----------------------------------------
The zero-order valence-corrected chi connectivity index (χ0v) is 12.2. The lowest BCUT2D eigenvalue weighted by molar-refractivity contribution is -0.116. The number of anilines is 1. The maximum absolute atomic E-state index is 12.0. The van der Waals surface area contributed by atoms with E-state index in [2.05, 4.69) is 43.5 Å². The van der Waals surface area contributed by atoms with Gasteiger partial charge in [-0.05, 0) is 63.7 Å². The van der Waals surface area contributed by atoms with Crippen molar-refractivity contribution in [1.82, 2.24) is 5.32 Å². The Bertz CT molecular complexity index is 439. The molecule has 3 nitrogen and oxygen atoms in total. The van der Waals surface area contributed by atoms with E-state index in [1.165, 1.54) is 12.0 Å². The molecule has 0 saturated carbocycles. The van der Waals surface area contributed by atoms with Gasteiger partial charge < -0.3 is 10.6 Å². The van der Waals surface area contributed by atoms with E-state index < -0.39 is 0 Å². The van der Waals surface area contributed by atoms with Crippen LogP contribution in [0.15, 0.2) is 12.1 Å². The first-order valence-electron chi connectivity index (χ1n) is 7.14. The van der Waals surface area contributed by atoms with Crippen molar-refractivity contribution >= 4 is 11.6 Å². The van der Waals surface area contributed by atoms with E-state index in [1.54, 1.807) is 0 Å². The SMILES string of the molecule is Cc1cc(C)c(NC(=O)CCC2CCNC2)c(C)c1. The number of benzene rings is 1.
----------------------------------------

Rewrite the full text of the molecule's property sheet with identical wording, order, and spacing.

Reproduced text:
The zero-order valence-corrected chi connectivity index (χ0v) is 12.2. The lowest BCUT2D eigenvalue weighted by molar-refractivity contribution is -0.116. The number of anilines is 1. The maximum absolute atomic E-state index is 12.0. The van der Waals surface area contributed by atoms with E-state index in [2.05, 4.69) is 43.5 Å². The van der Waals surface area contributed by atoms with Gasteiger partial charge in [-0.05, 0) is 63.7 Å². The van der Waals surface area contributed by atoms with Crippen molar-refractivity contribution in [1.82, 2.24) is 5.32 Å². The Bertz CT molecular complexity index is 439. The molecule has 3 nitrogen and oxygen atoms in total. The van der Waals surface area contributed by atoms with E-state index in [1.165, 1.54) is 12.0 Å². The molecule has 0 saturated carbocycles. The van der Waals surface area contributed by atoms with Gasteiger partial charge < -0.3 is 10.6 Å². The van der Waals surface area contributed by atoms with E-state index < -0.39 is 0 Å². The van der Waals surface area contributed by atoms with Crippen LogP contribution in [0.15, 0.2) is 12.1 Å². The first-order valence-electron chi connectivity index (χ1n) is 7.14. The van der Waals surface area contributed by atoms with Crippen molar-refractivity contribution >= 4 is 11.6 Å². The van der Waals surface area contributed by atoms with E-state index in [1.54, 1.807) is 0 Å². The SMILES string of the molecule is Cc1cc(C)c(NC(=O)CCC2CCNC2)c(C)c1. The number of benzene rings is 1.